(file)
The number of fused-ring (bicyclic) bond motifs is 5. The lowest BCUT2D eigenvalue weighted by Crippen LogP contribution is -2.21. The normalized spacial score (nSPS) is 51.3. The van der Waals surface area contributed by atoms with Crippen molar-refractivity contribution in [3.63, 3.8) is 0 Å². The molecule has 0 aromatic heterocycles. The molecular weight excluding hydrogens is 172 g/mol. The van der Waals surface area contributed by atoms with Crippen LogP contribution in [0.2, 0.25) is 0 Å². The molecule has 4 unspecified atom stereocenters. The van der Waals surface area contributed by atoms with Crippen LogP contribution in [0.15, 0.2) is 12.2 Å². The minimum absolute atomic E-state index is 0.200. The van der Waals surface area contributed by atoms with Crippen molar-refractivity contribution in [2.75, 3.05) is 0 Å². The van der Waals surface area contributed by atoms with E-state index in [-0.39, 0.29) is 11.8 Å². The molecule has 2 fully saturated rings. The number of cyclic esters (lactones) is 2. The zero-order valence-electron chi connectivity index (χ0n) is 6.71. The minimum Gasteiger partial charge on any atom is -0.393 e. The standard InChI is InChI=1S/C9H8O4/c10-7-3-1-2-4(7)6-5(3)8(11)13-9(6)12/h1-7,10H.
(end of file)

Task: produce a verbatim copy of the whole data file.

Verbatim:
The number of fused-ring (bicyclic) bond motifs is 5. The lowest BCUT2D eigenvalue weighted by Crippen LogP contribution is -2.21. The normalized spacial score (nSPS) is 51.3. The van der Waals surface area contributed by atoms with Crippen molar-refractivity contribution in [3.63, 3.8) is 0 Å². The molecule has 0 aromatic heterocycles. The molecular weight excluding hydrogens is 172 g/mol. The van der Waals surface area contributed by atoms with Crippen LogP contribution in [0.2, 0.25) is 0 Å². The molecule has 4 unspecified atom stereocenters. The van der Waals surface area contributed by atoms with Crippen LogP contribution in [0.15, 0.2) is 12.2 Å². The minimum absolute atomic E-state index is 0.200. The van der Waals surface area contributed by atoms with Crippen molar-refractivity contribution in [2.75, 3.05) is 0 Å². The van der Waals surface area contributed by atoms with E-state index in [-0.39, 0.29) is 11.8 Å². The molecule has 2 fully saturated rings. The number of cyclic esters (lactones) is 2. The zero-order valence-electron chi connectivity index (χ0n) is 6.71. The minimum Gasteiger partial charge on any atom is -0.393 e. The standard InChI is InChI=1S/C9H8O4/c10-7-3-1-2-4(7)6-5(3)8(11)13-9(6)12/h1-7,10H.